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Why Closed-End Muni Funds Tend to Have Longer Durations

Longer maturities and leverage increase the duration of the typical muni closed-end fund as compared to its open-end cousin.

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Alaina Bompiedi: The closed-end fund investor who is just starting out likely already knows about the structural differences between closed-end funds and their open-ended cousins. But they might not yet know that those structural differences can inform how these two investments construct their portfolios.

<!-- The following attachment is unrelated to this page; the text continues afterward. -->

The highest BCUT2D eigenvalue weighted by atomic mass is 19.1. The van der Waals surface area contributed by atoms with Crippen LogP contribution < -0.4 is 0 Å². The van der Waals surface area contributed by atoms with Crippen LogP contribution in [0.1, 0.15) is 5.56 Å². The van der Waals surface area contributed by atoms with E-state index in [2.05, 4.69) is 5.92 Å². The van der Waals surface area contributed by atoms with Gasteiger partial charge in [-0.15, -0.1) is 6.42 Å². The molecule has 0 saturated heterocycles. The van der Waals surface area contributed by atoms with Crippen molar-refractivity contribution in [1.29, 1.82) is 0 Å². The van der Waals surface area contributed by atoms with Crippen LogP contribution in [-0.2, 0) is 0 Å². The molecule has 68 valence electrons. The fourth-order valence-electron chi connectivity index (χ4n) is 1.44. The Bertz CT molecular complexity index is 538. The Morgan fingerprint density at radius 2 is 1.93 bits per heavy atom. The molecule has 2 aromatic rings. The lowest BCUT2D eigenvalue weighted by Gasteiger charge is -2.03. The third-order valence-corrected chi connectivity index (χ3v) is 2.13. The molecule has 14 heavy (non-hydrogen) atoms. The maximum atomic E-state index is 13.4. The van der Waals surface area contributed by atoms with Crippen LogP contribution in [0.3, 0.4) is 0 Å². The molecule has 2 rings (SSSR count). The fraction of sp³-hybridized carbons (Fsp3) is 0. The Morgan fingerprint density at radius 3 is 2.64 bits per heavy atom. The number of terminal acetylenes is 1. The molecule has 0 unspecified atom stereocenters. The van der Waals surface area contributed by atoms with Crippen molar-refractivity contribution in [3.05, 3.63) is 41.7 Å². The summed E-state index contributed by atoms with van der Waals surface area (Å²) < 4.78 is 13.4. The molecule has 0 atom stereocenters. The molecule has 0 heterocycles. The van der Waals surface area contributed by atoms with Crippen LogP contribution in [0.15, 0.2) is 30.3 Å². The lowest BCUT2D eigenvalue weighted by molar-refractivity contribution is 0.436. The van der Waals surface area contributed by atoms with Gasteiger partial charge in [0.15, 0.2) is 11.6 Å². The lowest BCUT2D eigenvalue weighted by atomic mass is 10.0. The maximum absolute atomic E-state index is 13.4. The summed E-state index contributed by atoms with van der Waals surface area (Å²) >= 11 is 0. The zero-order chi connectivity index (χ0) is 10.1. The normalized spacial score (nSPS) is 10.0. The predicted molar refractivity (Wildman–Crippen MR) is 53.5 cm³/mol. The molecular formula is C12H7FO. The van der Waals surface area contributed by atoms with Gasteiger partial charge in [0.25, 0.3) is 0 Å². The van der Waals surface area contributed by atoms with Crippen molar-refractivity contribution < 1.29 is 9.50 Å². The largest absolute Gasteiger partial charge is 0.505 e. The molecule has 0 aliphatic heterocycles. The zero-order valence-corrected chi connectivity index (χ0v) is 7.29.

It seems relevant right now, as municipal funds have had a bit of a rough end to the year, to talk about differences in duration between the two types of investment options. Unlike shareholders of open-end funds, closed-end fund owners do not redeem their shares with the fund directly. Rather, when they want to liquidate, they sell their shares on a market. This means that the closed-end portfolio manager is not under the same liquidation constraints as her open-end peer, and can invest in the higher-yielding, less-liquid parts of the bond market.

Alaina Bompiedi does not own (actual or beneficial) shares in any of the securities mentioned above. Find out about Morningstar’s editorial policies.

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